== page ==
NAME
fs, exsort – file server maintenance

SYNOPSIS
help [ command ... ]

allow

arp subcommand

cfs filesystem

check [options]

clean file [ bno [ addr ] ]

clri [file...]

cpu [proc]

create path uid gid perm [lad]

cwcmd subcommand

date [[+–] seconds]

disallow

duallow [uid]

dump [ filesystem ]

files

flag flag [ channel ]

fstat [ files ]

halt

hangup channel

newuser name [options]

noattach

passwd

printconf

profile [01]

remove [files...]

route subcommand

sntp kick

stat[admiesw]

stats [[–] flags...]

sync

time command

trace [number]

users [file]

version

who [user...]

wormeject [ tunit ]

wormingest [ tunit ]

wormoffline drive

wormonline drive

wormreset

disk/exsort [–w] [file]

DESCRIPTION
Except for exsort, these commands are available only on the console of an fs(4) file server.

Help prints a `usage string' for the named commands, by default all commands. Also, many commands print menus of their options if given incorrect or incomplete parameters.

Allow disables permission checking and allows wstat. This may help in initializing a file system. Use this with caution.

Arp has two subcommands: print prints the contents of the ARP cache and flush flushes it.

Cfs changes the current file system, that is, the file tree to which commands (check, clean, clri, create, cwcmd, dump, newuser, profile, remove, and users) apply. The initial filesystem is main.

Check verifies the consistency of the current file system. With no options it checks and reports the status. It suspends service while running. Options are:
rdall   Read every block in the file system (can take a long time). Normally, check will stop short of the actual contents of a file and just verify the block addresses.
tag     Fix bad tags; each block has a tag that acts as a backwards pointer for consistency checking.
ream    Fix bad tags and also clear the contents of blocks that have bad tags.
pfile   Print every file name.
pdir    Print every directory name.
free    Rebuild the list of free blocks with all blocks that are not referenced. This option is only useful on non–cache/WORM file systems. If the filesystem was modified, the summary printed at the conclusion of the check may not reflect the true state of the freelist and may also print a list of missing blocks. These
missing blocks are actually on the free list and the true state of the filesystem can be determined by running check with no arguments.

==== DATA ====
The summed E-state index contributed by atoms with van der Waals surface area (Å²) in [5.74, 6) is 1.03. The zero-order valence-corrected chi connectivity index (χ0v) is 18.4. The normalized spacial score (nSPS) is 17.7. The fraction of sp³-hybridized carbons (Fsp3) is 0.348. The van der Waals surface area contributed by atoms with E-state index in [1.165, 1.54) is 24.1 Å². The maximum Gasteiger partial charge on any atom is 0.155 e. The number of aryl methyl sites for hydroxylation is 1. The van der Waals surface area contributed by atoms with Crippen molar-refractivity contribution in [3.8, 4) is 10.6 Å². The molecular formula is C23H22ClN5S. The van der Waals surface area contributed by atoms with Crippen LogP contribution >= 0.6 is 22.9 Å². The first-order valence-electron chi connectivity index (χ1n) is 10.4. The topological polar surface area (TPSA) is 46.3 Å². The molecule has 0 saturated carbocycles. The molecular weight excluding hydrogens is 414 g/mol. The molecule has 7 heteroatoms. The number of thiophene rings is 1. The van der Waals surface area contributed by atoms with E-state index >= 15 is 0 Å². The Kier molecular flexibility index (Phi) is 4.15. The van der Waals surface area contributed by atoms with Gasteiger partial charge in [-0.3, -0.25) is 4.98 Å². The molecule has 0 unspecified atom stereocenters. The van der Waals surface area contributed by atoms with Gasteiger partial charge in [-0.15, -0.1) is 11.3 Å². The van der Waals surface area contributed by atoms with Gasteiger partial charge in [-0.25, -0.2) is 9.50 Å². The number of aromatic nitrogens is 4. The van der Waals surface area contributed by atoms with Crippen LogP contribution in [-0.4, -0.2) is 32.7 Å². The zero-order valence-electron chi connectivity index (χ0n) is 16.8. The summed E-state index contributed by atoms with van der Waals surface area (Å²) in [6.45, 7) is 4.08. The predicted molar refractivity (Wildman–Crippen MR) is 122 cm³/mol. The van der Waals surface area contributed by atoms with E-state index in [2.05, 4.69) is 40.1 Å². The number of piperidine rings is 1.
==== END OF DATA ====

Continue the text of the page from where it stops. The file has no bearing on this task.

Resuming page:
bad     Each block address that is out of range or duplicate is cleared. Note that only the second and subsequent use of a block is cleared. Often the problems in a file system are caused by one bad file that has a lot of garbage block addresses. In such a case, it is wiser to use check to find the bad file (by number
of diagnostic messages) and then use clri to clear the addresses in that file. After that, check can be used to reclaim the free list.
touch   Cause every directory and indirect block not on the current WORM disk to be advanced to the current WORM on the next dump. This is a discredited idea to try to keep operating on the knee of the cache working set. Buy more cache disk.
trim    reduces the file system's fsize to fit the device containing the file system. This is useful after copying a partially–full file system into a slightly smaller device. Running check free afterward will construct a new free list that contains no blocks outside the new, smaller file system.

Clean prints the block numbers in file's directory entry (direct, indirect and doubly indirect) and checks the tags of the blocks cited. If bno is supplied, the bno'th block number (using zero origin) is set to addr (defaults to zero). Note that only the block numbers in the directory entry itself are examined; clean does not recurse through indirect blocks.

Clri clears the internal directory entry and abandons storage associated with files. It ignores the usual rules for sanity, such as checking against removing a non–empty directory. A subsequent check free will place the abandoned storage in the free list.

Cpu prints the CPU utilization and state of the processes in the file server. If the name of a process type argument is given, then CPU utilization for only those processes is printed.

Create creates a file on the current file system. Uid and gid are names or numbers from /adm/users. Perm is the low 9 bits of the permission mode of the file, in octal. An optional final l, a, or d creates a locked file, append–only file, or directory.

Cwcmd controls the cached WORM file systems, specifically the current file system. The subcommands are:
mvstate state1 state2 [platter]
States are none, dirty, dump, dump1, error, read, and write. A mvstate dump1 dump will cause I/O errors in the last dump to be retried. A mvstate dump1 write will cause I/O errors in the last dump to be retried in reallocated slots in the next dump. A mvstate read none will flush the cache associated with the WORM. A mvstate dump write aborts the background process dumping to WORM; as a consequence it leaves holes in the dump file system. Other uses are possible but arcane. The optional platter limits affected blocks to those on that platter.
prchain [start] [back–flag]
Print the chain of superblocks for the directory containing the roots of the dumped file systems, starting at block number start (default 0) going forward (backwards if back–flag is supplied and is non–zero).
searchtag [start] [tag] [blocks]
Reads the WORM device starting at block start and proceeding for blocks blocks (default 1000) until it finds a block with numeric tag tag.
savecache [percent]
Copy the block numbers, in native endian longwords, of blocks in the read state to the file /adm/cache for use by disk/exsort. If an argument is given, then that percent (most recently used) of each cache bucket is copied.
loadcache [dskno]
Read /adm/cache and for every block there on WORM disk side dskno (zero–origin), read the block from WORM to the cache. If dskno is not supplied, all blocks in /adm/cache are read.
morecache dskno [count]
Read count blocks from the beginning of WORM disk side dskno to the cache. If no count is given, read all of side dskno into the cache.
startdump [01]
Suspend (0) or restart (1) the background dump process.
touchsb
Verify that the superblock on the WORM is readable, ignoring the cached copy.
blockcmp [wbno] [cbno]
Compares the WORM block wbno with the cache block cbno and prints the first 10 differences, if any.
acctPrints how many times each user has caused the system to allocate new space on the WORM; the units are megabytes.
clearacct
Clears the accounting records for acct.